Hungary’s government considers its top priority this year to be protecting Hungarian families and businesses from the effects of the energy crisis triggered by the war in Ukraine and Brussels’s flawed sanctions, the prime minister’s chief of staff said on Monday. Responding to an open letter from Budapest Mayor Gergely Karácsony and other mayors, Gergely Gulyás said the government’s utility bill support scheme saves families over 2 million forints (EUR 4,700) a year. It also helps big families with their heating bills and has capped firewood and lignite prices, Gulyás noted. Further, the government is preserving the value of pensions, has reintroduced the 13th month pension and is again giving a bonus to pensioners this year, he added. Concerning job protection, Gulyás said the government has launched a support scheme for small and medium-sized companies in energy-intensive manufacturing segments. It is also working on a programme aimed at saving factories and is prepared to launch another job protection action plan if necessary, he said.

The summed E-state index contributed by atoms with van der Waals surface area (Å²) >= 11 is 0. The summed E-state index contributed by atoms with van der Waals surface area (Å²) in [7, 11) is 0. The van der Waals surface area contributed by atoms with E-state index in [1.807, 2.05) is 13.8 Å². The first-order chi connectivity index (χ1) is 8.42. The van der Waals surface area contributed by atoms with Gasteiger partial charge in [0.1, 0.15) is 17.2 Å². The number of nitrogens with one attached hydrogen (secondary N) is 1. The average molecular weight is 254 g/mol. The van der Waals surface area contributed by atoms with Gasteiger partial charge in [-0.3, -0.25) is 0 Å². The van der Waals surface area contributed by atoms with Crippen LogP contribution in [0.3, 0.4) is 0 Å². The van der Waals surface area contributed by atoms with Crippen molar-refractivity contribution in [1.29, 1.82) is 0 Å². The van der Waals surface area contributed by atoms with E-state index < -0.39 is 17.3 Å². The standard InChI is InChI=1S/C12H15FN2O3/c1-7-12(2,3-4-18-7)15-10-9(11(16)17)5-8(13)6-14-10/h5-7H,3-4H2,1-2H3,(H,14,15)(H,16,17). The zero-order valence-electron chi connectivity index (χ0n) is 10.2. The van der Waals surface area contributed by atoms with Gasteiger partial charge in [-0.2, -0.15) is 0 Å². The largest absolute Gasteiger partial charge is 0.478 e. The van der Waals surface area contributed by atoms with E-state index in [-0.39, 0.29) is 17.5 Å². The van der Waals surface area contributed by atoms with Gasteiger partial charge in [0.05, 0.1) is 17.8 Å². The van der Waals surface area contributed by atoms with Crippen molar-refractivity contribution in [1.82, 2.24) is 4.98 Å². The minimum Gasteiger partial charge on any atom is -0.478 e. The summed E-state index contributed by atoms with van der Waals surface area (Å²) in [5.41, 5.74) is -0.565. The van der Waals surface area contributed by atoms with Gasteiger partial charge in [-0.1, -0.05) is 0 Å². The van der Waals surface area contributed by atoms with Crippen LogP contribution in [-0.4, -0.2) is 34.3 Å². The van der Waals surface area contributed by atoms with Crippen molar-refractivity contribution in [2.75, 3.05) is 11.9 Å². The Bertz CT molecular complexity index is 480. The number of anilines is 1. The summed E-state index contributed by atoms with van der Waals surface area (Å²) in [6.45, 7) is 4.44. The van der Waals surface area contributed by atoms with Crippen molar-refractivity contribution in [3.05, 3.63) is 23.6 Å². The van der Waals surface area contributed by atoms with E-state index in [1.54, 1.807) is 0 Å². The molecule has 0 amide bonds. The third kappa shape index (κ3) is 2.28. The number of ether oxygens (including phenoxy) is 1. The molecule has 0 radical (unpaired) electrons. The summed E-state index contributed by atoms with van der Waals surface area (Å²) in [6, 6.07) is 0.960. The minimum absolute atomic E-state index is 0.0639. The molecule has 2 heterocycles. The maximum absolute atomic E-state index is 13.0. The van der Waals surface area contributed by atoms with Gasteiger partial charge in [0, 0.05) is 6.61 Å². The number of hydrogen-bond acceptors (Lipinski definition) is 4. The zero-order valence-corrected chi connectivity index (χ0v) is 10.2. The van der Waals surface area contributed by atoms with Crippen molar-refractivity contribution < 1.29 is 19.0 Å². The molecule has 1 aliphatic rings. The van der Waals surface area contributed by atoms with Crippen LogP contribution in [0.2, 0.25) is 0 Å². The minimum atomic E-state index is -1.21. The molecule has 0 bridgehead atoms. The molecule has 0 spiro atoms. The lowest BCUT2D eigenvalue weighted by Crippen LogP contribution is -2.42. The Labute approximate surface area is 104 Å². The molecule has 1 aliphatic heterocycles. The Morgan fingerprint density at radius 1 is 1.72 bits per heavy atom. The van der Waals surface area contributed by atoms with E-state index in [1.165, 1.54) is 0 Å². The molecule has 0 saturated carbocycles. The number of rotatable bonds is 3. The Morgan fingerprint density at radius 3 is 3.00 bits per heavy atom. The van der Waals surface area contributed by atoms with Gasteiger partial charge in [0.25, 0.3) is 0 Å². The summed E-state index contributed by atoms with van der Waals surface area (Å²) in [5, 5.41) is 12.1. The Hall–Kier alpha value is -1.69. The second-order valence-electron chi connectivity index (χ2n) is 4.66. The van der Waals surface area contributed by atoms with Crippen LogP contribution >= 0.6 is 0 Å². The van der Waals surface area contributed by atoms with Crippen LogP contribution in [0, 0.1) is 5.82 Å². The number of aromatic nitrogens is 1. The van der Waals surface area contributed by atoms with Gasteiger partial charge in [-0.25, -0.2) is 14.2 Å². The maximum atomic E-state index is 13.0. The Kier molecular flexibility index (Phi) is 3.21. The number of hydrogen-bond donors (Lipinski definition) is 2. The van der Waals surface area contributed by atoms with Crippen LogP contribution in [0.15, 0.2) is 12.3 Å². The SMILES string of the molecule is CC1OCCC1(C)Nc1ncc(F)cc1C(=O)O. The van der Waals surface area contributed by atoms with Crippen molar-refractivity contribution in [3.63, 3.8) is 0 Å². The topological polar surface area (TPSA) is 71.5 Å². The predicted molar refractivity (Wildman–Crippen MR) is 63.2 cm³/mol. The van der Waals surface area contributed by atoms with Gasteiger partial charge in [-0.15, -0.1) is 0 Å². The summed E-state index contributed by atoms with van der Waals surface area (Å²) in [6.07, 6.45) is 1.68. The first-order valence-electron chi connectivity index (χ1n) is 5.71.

Gulyás said that in recent years, the left, Karácsony and his party as well as “the capital’s representatives in Brussels” had consistently opposed nuclear energy. “They have also done everything they could in Brussels to thwart the upgrade of the Paks nuclear power plant which is key to energy security,” he added. “Yet in their open letter to the prime minister they write about the extraordinary potential in electricity generated by the Paks plant and the cheap energy that can be harnessed from nuclear power,” he added. Energy generated by the Paks plant covers around a third of Hungary’s annual electricity consumption, he noted. The remainder of the country’s energy needs are covered by other power plants and energy imports, he added. Therefore, the Budapest mayor’s request for the Paks plant to supply electricity to local councils rather than households would bring about the end of the utility price cap scheme, which the government rejects, Gulyás said. He said the government would accept any contributions offered by the richest local councils — including Budapest — to the utility protection fund aimed at protecting families and jobs.